Friday, June 12, 2015

Saving a Little Life--The Canal Kitten

A cat lover was called by a woman whose daughter lives near South Albany High School.  They were walking their dog last night when they saw two tiny kittens in the parking lot of the school.  They were able to catch one, a little tabby girl, barely four weeks old.  But her brother scooted into the blackberries and down the steep bank of the canal, right where it goes under the street. He vanished into a hole in the concrete bridge abutment.

She and her daughter were up half the night trying to coax him out.  It was a difficult and dangerous place he'd vanished into.  You would have to jump down about three feet from the concrete, just off the road, onto dirt and unstable rocks, on the bank of the canal.

While the canal is not deep, the water in it is swift.  I went over with another woman late this afternoon.  We could hear him crying way back in the concrete, and when I dug out a hole near the bottom of the concrete and cut blackberries away with my pocket knife, and tilted my head just right, while shining my light up into that hole, I could see him.  But I could not reach him.

We tried coaxing him out with fake cat cries. Then we tried digging at the hole to enlarge it some from the side, to no avail.  The other woman said I looked like a coal miner, dirt covering my face and clothing, when we finally gave up.  The hole in the concrete was crawling in all kinds of spiders, too.

But we came back later, just at dark, to go at it again. She brought her own cat, thinking she would cry if we got her down near the hole, in a carrier, and that would bring the little guy out.  But her cat, who had cried most of the way over, she said, was quiet as a mouse.

So we brought out the big guns---his sister, all 10 oz of her and she mewed like crazy, just like we'd hoped.  The other woman now was down on the bank, which is precarious, holding the girl kitten by the scruff.  Her brother almost came out, his cries so weak we knew if we didn't get him soon, he wouldn't make it.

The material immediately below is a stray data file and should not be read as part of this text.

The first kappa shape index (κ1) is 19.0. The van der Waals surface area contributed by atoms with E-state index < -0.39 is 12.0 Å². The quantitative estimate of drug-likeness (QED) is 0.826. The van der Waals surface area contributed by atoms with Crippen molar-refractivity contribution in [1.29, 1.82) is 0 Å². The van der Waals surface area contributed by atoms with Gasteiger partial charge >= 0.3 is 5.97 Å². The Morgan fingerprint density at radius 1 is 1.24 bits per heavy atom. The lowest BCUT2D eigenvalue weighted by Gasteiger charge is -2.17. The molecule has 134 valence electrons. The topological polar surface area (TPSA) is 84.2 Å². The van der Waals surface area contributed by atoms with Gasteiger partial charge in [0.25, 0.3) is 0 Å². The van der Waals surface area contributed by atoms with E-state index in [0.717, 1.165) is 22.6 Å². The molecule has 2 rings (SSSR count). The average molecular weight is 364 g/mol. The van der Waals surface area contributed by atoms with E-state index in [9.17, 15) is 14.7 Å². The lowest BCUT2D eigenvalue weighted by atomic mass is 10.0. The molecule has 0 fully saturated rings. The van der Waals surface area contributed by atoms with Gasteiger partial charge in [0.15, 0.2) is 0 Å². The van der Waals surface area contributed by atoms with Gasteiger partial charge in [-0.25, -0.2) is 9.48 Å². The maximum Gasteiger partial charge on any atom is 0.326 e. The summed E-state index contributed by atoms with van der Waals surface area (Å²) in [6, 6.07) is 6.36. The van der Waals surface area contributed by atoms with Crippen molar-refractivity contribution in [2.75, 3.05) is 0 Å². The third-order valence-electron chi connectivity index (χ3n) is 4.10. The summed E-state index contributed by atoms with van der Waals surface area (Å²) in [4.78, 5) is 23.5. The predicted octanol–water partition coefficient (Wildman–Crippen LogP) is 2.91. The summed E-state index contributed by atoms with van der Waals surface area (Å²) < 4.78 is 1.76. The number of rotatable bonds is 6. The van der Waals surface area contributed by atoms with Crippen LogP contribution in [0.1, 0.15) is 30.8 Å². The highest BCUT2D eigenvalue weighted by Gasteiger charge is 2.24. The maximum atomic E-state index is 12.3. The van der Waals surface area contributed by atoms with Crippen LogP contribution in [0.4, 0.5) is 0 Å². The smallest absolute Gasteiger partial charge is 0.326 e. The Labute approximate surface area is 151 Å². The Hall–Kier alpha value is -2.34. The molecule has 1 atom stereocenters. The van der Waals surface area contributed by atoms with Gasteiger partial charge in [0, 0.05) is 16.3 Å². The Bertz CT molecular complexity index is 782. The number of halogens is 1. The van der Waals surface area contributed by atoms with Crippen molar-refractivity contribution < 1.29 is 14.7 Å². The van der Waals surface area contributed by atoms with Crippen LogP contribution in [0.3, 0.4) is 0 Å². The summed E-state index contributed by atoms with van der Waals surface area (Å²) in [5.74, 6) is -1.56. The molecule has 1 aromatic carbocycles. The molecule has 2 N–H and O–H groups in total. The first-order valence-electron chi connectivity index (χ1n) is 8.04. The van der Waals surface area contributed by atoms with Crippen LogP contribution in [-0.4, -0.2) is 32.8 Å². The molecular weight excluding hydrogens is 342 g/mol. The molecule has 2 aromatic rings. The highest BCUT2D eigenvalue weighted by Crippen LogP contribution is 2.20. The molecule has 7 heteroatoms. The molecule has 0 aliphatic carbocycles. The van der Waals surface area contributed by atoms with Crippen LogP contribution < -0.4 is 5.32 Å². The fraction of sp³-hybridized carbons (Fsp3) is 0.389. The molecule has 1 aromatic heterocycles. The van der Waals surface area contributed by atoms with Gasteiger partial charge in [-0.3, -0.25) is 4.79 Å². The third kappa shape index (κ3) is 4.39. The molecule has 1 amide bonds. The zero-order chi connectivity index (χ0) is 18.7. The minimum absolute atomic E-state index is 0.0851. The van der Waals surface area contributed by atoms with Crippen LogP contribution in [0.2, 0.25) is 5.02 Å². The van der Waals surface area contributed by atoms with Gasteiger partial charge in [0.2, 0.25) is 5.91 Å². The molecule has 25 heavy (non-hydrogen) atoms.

We tried it again, and suddenly a hand appeared over the concrete with something in it and shoved the carrier open.  "Got him" she said, as she closed the carrier on him.  His sister's cries had brought him completely out of the hole and the woman grabbed him so fast she was a blur.

We were ecstatic!

I'm still happy over it, but also my back is twitching in spasms from being down that bank, clinging to it, cranking my neck to try to see up from the bottom hole, digging while in that precarious position, to open up the hole more.  Oh well. The back and shoulder pain is totally worth it.

Here he is, a little buff tabby tux, so darling.  I hear he's doing well, ate KMR and wet food and is settled in with his sister, who saved him.

I wonder what she said to him to make him come out.

Isn't he darling!  He and his sister are tiny, only about four weeks of age. 
This is the hole in the concrete.  He was way back in there.

Looking down from the cement slab he was inside of.  down at the base, which is about three feet down, is the hole.  He was back in it probably two feet.  To the right and down the bank is the canal.

There's the water, down that steep bank just below the concrete.
But we got him and he's safe.  I wonder where their mother is.


  1. Such a lucky boy. Thank you sooooo much for all your hard work and caring. I hope your body settles down quickly.

    1. It'll be o.k. (my bod) and still really happy over how the little guys' story turned out!

  2. The dear little lucky to be found..

  3. I knew as I began to read that there would be a happy ending. Well done both of you.

    1. I love happy endings too, Andrew. Thanks!

  4. His sister probably said "I'm gonna tell mom if you don't get your butt out of there RIGHT now!"

    1. Probably something like that!

  5. You are an angel - a kitty angel!
    Truly, your work inspires me. Loved the way you told this story, too - so well written!